Brussels / 2 & 3 February 2019


The Dwingeloo radio telescope goes SDR

The Dwingeloo radio telescope is a historic instrument in the Netherlands. At its opening in 1956, the 25m dish was the largest fully steerable radio telescope in the world. These days it is run by a group of volunteers, who have restored and rejuvenated the instrument. It is used for radio astronomy and amateur radio, but also for outreach and art projects, to name a few of our activities.

We perform observations of pulsars, the hydrogen line of our own Milky Way and other galaxies, have a SETI project, and have recently participated in our first VLBI observation. We are increasingly using Software Defined Radio and in particular GNU Radio to perform our measurements. This allows for rapid development of new signal processing chains, and a lot of flexibility in how we process the incoming data.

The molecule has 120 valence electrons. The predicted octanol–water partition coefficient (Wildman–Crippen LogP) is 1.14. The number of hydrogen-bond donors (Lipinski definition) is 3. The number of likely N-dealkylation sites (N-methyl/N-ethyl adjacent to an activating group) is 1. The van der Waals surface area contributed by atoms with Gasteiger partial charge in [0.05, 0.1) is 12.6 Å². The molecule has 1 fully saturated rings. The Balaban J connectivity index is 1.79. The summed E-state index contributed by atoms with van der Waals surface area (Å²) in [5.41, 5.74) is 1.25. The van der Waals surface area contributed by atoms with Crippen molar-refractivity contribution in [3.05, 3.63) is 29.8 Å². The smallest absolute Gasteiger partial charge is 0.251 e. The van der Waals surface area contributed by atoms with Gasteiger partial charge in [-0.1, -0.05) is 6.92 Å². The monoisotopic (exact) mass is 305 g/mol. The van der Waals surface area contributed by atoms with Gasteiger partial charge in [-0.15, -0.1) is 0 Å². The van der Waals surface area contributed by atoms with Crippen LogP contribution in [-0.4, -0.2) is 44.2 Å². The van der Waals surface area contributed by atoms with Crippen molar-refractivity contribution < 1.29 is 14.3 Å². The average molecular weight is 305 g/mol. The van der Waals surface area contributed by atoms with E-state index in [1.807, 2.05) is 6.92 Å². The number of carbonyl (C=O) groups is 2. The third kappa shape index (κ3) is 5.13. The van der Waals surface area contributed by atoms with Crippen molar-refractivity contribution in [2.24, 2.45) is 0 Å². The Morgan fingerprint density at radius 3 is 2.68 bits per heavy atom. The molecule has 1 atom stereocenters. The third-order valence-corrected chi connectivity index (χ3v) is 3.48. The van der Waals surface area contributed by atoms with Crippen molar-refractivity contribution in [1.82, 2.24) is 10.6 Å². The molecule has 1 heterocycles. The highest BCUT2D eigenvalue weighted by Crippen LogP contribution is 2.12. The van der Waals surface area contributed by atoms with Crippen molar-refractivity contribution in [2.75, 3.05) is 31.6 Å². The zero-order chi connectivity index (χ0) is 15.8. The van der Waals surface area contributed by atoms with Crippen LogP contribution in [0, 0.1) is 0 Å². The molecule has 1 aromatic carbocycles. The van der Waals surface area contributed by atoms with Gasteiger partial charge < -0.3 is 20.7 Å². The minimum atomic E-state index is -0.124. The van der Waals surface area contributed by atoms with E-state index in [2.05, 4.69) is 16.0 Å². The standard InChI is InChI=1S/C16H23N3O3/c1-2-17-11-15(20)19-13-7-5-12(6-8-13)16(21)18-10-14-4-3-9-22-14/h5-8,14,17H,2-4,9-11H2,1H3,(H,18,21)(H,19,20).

In this presentation I will present some of the signal processing that is useful for radio astronomy, the flowcharts we have developed, and the astronomical results that we obtain with them.


  • Very short introduction to Radio Astronomy

  • The Dwingeloo Telescope and CAMRAS

  • Pre GNU Radio: a home-built FPGA based astronomy backend / SDR

  • Receiving Pulsars

  • The Hydrogen Line

  • Receiving GPS

  • Teaching the backend to speak to GR

  • Spectrum recording and WOLA

  • Pulsars, again


  • SETI

  • White Rabbit

  • VLBI


Photo of Paul Boven Paul Boven